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Youth and Hitler Youth in National Socialism

Dictatorship Research / Research field
Rule and Society / Research focus  (Project completed)
Dr. André Postert / Coordination


One image has become permanently ingrained in the collective memory of the end of the Second World War: the Hitler Youth in uniform, equipped with bazookas or assault rifles, who in the final days of the war fanatically defended their faith in the Hitler regime against the advancing Allies. Films and television documentaries have made such scenes familiar to a wide audience. In fact, in early 1945 the Nazi regime even deployed adolescents aged 15 and above as ‘extermination squads [...] in defence of stationary shelters and barricades’ in many places as part of the ‘Third Home Guard’. Reich Youth Leader ArturAxmann recruited youths for the ‘Battle of Berlin’, while Himmler hoped for so-called ‘werewolves’ as the ‘last blood reserve’ behind enemy lines. An entire generation of young people was incorporated in the Hitler Youth, indoctrinated and – expressions to be used with caution – seduced, deceived and betrayed. It can hardly be denied, says Michael Kater, ‘that the Hitler Youth, first under [Reich Youth Leader] Schirach and then under Axmann, succeeded in taking by far the larger part of the German youth [...] under their wing’. Karl Heinz Jahnke, who has made a valuable contribution to research on the Hitler Youth with two documentary source volumes, judges that the influence of length Nazi education had such a lasting effect that German youth ‘fell more and more into the role of continuing the war’, indeed, that these young people in effect made the ‘final struggle’ with all its consequences possible in the first place.

At the same time, the idea of a ‘Hitler Youth generation’ pliable and obedient to the regime has been increasingly questioned in recent years. ‘If we carefully listen to individuals, we come to doubt the regime’s total control, and the closed National Socialist ‘cage’ supposedly imprisoning this youth reveals ‘openings’, states Margaret Dörr in reference to interviews with witnesses. A series of recent studies has also dealt intensively with the phenomenon of youth opposition and with the deviant and wayward behaviour of young people in the era of National Socialism: besides well-known examples such as the White Rose, the Edelweiss Pirates of the Rhine and Ruhr areas, the Swing Kids in Northern Germany and the ‘Schlurfs’ in Vienna, attention has recently turned to youthful cliques from the working class and subcultural movements such as ‘mobs’ and ‘packs’ in central and eastern Germany. AlfonsKenkmann, whose 1998 book is devoted to the ‘wild youth’ of the Ruhr area between the Great Depression and the currency reform, came to the conclusion concerning the war period that the Hitler Youth was for the most part an ideological and structural failure, at least as measured by the organisation’s own claims. Under no circumstances was the Nazi regime ever fully able to monitor, penetrate and control young people’s daily lives. The structures of the Nazi youth organisations were unstable and limited in their possibilities. The different assessments in the historiography of the influence and organisational reach of the Hitler Youth thus often stand diametrically opposed to and contradict one another; in each case a different picture presents itself, depending on whether an (older) study on the Hitler Youth or (more recent) studies on youthful sub- and counter-cultures in the Third Reich are employed and questioned.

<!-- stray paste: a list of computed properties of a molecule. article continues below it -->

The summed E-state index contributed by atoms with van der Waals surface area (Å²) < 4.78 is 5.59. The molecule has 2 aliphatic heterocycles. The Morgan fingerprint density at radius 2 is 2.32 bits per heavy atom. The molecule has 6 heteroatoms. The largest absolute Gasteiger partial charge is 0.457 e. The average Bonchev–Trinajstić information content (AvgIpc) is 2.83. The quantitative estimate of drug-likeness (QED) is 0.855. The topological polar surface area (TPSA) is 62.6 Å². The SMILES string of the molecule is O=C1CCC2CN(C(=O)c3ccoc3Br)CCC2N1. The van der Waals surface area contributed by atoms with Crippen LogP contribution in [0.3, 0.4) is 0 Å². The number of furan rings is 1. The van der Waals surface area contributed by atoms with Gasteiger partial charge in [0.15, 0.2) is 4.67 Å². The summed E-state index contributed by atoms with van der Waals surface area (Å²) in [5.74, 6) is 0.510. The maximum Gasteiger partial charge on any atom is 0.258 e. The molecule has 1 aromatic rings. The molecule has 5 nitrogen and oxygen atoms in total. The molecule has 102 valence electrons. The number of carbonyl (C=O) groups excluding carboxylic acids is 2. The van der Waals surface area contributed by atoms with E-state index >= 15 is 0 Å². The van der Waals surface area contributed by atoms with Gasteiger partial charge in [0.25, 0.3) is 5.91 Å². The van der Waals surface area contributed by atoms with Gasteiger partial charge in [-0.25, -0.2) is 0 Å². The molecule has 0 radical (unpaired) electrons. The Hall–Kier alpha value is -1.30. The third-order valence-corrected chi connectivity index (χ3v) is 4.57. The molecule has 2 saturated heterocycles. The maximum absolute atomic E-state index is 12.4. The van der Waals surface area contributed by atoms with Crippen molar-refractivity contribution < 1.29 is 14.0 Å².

The research project on ‘Youth and Hitler Youth in National Socialism’ sets the task of resolving these historiographical contradictions in a new history of and monograph on the Hitler Youth. In particular, personal testimonies, interviews and private sources are used along with materials from city and district archives that allow access to local and regional structures. Of particular interest are proclamations of orders and decrees (Anordnungsblätter) from the Hitler Youth: source materials intended for internal use to highlight and identify any local problems or organisational challenges and close the ‘openings in the cage’ of the Nazi youth organisation. Young decision-makers in the party youth organisation and the everyday service of children and young people in the Hitler Youth between 1933 and 1945 are the focus of the study in progress. In the past, the history of the Hitler Youth has been mostly told by the leadership of the organisation. The Reichsjugendführung (Reich Youth Leadership) in Berlin, founded in March 1933, was tasked during the dictatorship to educate German youth for the purposes of the regime. The Hitler Youth was its organisational tool. Michael Buddrus analyses the policies of the RJF in his monumental study, rightly regarded as a new standard work on the subject. Comparatively rare are studies on the Hitler Youth that explore how far RJF policies governed the reality of Hitler Youth and actually reached young people in their everyday lives. A distinct perspective ‘from below’ contrasts with previous research literature on the Hitler Youth. The aim is to compare the RJF’s claims against local realities and the (contradictory) everyday reality of adolescents under National Socialism.